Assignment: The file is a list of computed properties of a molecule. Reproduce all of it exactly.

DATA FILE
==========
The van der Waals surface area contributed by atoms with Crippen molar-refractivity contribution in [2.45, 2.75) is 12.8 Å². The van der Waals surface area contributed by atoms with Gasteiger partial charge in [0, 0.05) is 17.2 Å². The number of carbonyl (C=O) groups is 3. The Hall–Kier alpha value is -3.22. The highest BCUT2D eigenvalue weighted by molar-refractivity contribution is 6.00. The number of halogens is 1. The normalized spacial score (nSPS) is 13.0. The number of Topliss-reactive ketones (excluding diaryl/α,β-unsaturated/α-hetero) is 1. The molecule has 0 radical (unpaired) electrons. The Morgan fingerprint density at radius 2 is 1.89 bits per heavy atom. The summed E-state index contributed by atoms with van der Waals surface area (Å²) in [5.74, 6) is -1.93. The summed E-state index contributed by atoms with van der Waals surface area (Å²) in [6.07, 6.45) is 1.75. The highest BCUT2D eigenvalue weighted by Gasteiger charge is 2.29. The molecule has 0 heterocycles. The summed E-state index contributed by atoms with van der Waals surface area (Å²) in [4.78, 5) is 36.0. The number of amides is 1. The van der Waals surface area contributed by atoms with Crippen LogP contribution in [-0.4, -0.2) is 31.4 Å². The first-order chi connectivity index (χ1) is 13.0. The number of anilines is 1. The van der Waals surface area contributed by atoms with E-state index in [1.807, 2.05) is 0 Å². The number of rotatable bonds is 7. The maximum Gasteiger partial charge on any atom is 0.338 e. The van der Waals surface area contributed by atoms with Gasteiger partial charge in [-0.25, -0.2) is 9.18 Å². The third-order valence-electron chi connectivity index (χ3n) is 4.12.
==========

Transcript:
The van der Waals surface area contributed by atoms with Crippen molar-refractivity contribution in [2.45, 2.75) is 12.8 Å². The van der Waals surface area contributed by atoms with Gasteiger partial charge in [0, 0.05) is 17.2 Å². The number of carbonyl (C=O) groups is 3. The Hall–Kier alpha value is -3.22. The highest BCUT2D eigenvalue weighted by molar-refractivity contribution is 6.00. The number of halogens is 1. The normalized spacial score (nSPS) is 13.0. The number of Topliss-reactive ketones (excluding diaryl/α,β-unsaturated/α-hetero) is 1. The molecule has 0 radical (unpaired) electrons. The Morgan fingerprint density at radius 2 is 1.89 bits per heavy atom. The summed E-state index contributed by atoms with van der Waals surface area (Å²) in [5.74, 6) is -1.93. The summed E-state index contributed by atoms with van der Waals surface area (Å²) in [6.07, 6.45) is 1.75. The highest BCUT2D eigenvalue weighted by Gasteiger charge is 2.29. The molecule has 0 heterocycles. The summed E-state index contributed by atoms with van der Waals surface area (Å²) in [4.78, 5) is 36.0. The number of amides is 1. The van der Waals surface area contributed by atoms with Crippen LogP contribution in [-0.4, -0.2) is 31.4 Å². The first-order chi connectivity index (χ1) is 13.0. The number of anilines is 1. The van der Waals surface area contributed by atoms with E-state index in [1.807, 2.05) is 0 Å². The number of rotatable bonds is 7. The maximum Gasteiger partial charge on any atom is 0.338 e. The van der Waals surface area contributed by atoms with Gasteiger partial charge in [-0.25, -0.2) is 9.18 Å². The third-order valence-electron chi connectivity index (χ3n) is 4.12.